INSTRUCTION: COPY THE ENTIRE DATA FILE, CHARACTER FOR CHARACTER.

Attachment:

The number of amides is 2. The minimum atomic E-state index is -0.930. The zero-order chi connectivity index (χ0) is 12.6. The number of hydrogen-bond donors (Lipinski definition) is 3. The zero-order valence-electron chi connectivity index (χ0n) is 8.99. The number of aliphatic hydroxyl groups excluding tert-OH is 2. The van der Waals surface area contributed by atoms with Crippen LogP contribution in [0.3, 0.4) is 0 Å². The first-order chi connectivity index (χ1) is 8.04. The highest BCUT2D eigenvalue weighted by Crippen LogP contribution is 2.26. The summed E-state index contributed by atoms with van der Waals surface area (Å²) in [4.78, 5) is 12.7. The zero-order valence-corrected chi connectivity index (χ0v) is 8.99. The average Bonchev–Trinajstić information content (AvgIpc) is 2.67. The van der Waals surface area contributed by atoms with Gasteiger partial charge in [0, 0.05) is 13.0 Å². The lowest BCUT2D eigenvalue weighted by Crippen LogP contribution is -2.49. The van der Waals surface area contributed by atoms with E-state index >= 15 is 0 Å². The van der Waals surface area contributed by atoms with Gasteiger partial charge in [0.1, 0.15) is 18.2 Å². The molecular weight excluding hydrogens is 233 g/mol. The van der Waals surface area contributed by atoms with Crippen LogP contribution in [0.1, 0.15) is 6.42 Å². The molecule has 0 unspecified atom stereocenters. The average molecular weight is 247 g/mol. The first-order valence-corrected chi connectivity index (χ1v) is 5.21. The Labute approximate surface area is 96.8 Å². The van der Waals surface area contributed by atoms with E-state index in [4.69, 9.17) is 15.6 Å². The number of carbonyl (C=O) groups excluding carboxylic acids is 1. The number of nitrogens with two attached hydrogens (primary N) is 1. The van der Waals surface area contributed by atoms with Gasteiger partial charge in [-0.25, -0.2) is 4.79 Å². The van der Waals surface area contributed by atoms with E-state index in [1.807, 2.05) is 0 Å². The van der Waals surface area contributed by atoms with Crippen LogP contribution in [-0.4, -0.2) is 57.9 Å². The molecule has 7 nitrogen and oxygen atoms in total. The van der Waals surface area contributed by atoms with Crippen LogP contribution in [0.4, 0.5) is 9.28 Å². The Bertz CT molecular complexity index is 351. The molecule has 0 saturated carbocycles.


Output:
The number of amides is 2. The minimum atomic E-state index is -0.930. The zero-order chi connectivity index (χ0) is 12.6. The number of hydrogen-bond donors (Lipinski definition) is 3. The zero-order valence-electron chi connectivity index (χ0n) is 8.99. The number of aliphatic hydroxyl groups excluding tert-OH is 2. The van der Waals surface area contributed by atoms with Crippen LogP contribution in [0.3, 0.4) is 0 Å². The first-order chi connectivity index (χ1) is 8.04. The highest BCUT2D eigenvalue weighted by Crippen LogP contribution is 2.26. The summed E-state index contributed by atoms with van der Waals surface area (Å²) in [4.78, 5) is 12.7. The zero-order valence-corrected chi connectivity index (χ0v) is 8.99. The average Bonchev–Trinajstić information content (AvgIpc) is 2.67. The van der Waals surface area contributed by atoms with Gasteiger partial charge in [0, 0.05) is 13.0 Å². The lowest BCUT2D eigenvalue weighted by Crippen LogP contribution is -2.49. The van der Waals surface area contributed by atoms with E-state index >= 15 is 0 Å². The van der Waals surface area contributed by atoms with Gasteiger partial charge in [0.1, 0.15) is 18.2 Å². The molecular weight excluding hydrogens is 233 g/mol. The van der Waals surface area contributed by atoms with Crippen LogP contribution in [0.1, 0.15) is 6.42 Å². The molecule has 0 unspecified atom stereocenters. The average molecular weight is 247 g/mol. The first-order valence-corrected chi connectivity index (χ1v) is 5.21. The Labute approximate surface area is 96.8 Å². The van der Waals surface area contributed by atoms with E-state index in [4.69, 9.17) is 15.6 Å². The number of carbonyl (C=O) groups excluding carboxylic acids is 1. The number of nitrogens with two attached hydrogens (primary N) is 1. The van der Waals surface area contributed by atoms with Gasteiger partial charge in [-0.25, -0.2) is 4.79 Å². The van der Waals surface area contributed by atoms with E-state index in [1.807, 2.05) is 0 Å². The van der Waals surface area contributed by atoms with Crippen LogP contribution in [-0.4, -0.2) is 57.9 Å². The molecule has 7 nitrogen and oxygen atoms in total. The van der Waals surface area contributed by atoms with Crippen LogP contribution in [0.4, 0.5) is 9.28 Å². The Bertz CT molecular complexity index is 351. The molecule has 0 saturated carbocycles.